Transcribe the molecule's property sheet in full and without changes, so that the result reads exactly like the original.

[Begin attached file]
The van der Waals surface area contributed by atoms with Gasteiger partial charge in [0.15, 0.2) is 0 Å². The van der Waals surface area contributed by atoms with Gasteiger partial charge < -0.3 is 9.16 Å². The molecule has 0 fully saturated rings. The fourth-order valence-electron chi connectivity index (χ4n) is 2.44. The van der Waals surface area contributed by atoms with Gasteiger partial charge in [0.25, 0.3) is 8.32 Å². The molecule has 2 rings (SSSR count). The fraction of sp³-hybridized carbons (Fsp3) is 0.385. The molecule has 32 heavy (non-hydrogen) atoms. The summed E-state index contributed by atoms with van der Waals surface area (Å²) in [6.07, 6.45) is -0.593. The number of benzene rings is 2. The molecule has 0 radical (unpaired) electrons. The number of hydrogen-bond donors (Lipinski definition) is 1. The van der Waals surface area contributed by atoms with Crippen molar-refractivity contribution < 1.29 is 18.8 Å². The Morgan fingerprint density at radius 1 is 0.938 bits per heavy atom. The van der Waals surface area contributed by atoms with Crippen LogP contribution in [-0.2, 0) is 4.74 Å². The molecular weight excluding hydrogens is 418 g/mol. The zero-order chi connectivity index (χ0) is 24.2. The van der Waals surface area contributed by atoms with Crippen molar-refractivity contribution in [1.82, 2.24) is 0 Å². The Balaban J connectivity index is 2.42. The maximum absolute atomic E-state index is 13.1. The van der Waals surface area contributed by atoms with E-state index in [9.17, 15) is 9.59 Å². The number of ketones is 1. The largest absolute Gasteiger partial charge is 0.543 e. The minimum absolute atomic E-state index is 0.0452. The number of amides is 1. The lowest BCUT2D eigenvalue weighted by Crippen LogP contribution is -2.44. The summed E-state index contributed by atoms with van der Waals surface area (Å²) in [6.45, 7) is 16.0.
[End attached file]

The van der Waals surface area contributed by atoms with Gasteiger partial charge in [0.15, 0.2) is 0 Å². The van der Waals surface area contributed by atoms with Gasteiger partial charge < -0.3 is 9.16 Å². The molecule has 0 fully saturated rings. The fourth-order valence-electron chi connectivity index (χ4n) is 2.44. The van der Waals surface area contributed by atoms with Gasteiger partial charge in [0.25, 0.3) is 8.32 Å². The molecule has 2 rings (SSSR count). The fraction of sp³-hybridized carbons (Fsp3) is 0.385. The molecule has 32 heavy (non-hydrogen) atoms. The summed E-state index contributed by atoms with van der Waals surface area (Å²) in [6.07, 6.45) is -0.593. The number of benzene rings is 2. The molecule has 0 radical (unpaired) electrons. The number of hydrogen-bond donors (Lipinski definition) is 1. The van der Waals surface area contributed by atoms with Crippen molar-refractivity contribution < 1.29 is 18.8 Å². The Morgan fingerprint density at radius 1 is 0.938 bits per heavy atom. The van der Waals surface area contributed by atoms with Crippen LogP contribution in [-0.2, 0) is 4.74 Å². The molecular weight excluding hydrogens is 418 g/mol. The zero-order chi connectivity index (χ0) is 24.2. The van der Waals surface area contributed by atoms with Crippen molar-refractivity contribution in [1.82, 2.24) is 0 Å². The Balaban J connectivity index is 2.42. The maximum absolute atomic E-state index is 13.1. The van der Waals surface area contributed by atoms with E-state index in [9.17, 15) is 9.59 Å². The number of ketones is 1. The largest absolute Gasteiger partial charge is 0.543 e. The minimum absolute atomic E-state index is 0.0452. The number of amides is 1. The lowest BCUT2D eigenvalue weighted by Crippen LogP contribution is -2.44. The summed E-state index contributed by atoms with van der Waals surface area (Å²) in [6.45, 7) is 16.0.